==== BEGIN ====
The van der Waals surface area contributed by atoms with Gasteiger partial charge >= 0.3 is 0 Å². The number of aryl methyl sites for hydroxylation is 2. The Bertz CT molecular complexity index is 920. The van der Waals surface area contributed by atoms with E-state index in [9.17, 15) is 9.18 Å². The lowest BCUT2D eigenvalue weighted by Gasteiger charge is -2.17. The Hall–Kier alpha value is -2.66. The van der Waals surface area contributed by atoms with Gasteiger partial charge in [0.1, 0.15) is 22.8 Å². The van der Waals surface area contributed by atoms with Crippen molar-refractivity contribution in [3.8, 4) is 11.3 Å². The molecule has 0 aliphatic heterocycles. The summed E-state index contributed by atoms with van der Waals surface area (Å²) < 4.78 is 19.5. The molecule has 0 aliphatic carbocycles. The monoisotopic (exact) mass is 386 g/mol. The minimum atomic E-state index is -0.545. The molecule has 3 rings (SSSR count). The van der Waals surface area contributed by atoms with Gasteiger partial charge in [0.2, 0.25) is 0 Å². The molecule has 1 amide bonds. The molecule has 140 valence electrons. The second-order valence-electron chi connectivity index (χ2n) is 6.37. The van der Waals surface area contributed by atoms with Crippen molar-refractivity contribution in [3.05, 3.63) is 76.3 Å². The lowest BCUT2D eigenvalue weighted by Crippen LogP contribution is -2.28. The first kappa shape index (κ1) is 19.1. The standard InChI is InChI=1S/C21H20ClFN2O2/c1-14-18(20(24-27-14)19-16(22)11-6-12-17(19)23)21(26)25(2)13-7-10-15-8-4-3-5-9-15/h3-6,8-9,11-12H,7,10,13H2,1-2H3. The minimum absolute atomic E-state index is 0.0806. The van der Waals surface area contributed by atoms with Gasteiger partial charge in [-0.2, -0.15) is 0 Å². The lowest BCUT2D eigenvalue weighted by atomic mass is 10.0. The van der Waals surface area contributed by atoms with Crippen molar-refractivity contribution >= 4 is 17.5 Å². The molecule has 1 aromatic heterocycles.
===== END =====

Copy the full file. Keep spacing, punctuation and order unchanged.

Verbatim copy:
The van der Waals surface area contributed by atoms with Gasteiger partial charge >= 0.3 is 0 Å². The number of aryl methyl sites for hydroxylation is 2. The Bertz CT molecular complexity index is 920. The van der Waals surface area contributed by atoms with E-state index in [9.17, 15) is 9.18 Å². The lowest BCUT2D eigenvalue weighted by Gasteiger charge is -2.17. The Hall–Kier alpha value is -2.66. The van der Waals surface area contributed by atoms with Gasteiger partial charge in [0.1, 0.15) is 22.8 Å². The van der Waals surface area contributed by atoms with Crippen molar-refractivity contribution in [3.8, 4) is 11.3 Å². The molecule has 0 aliphatic heterocycles. The summed E-state index contributed by atoms with van der Waals surface area (Å²) < 4.78 is 19.5. The molecule has 0 aliphatic carbocycles. The monoisotopic (exact) mass is 386 g/mol. The minimum atomic E-state index is -0.545. The molecule has 3 rings (SSSR count). The van der Waals surface area contributed by atoms with Gasteiger partial charge in [0.2, 0.25) is 0 Å². The molecule has 1 amide bonds. The molecule has 140 valence electrons. The second-order valence-electron chi connectivity index (χ2n) is 6.37. The van der Waals surface area contributed by atoms with Crippen molar-refractivity contribution in [3.05, 3.63) is 76.3 Å². The lowest BCUT2D eigenvalue weighted by Crippen LogP contribution is -2.28. The first kappa shape index (κ1) is 19.1. The standard InChI is InChI=1S/C21H20ClFN2O2/c1-14-18(20(24-27-14)19-16(22)11-6-12-17(19)23)21(26)25(2)13-7-10-15-8-4-3-5-9-15/h3-6,8-9,11-12H,7,10,13H2,1-2H3. The minimum absolute atomic E-state index is 0.0806. The van der Waals surface area contributed by atoms with Gasteiger partial charge in [-0.2, -0.15) is 0 Å². The lowest BCUT2D eigenvalue weighted by atomic mass is 10.0. The van der Waals surface area contributed by atoms with Crippen molar-refractivity contribution >= 4 is 17.5 Å². The molecule has 1 aromatic heterocycles.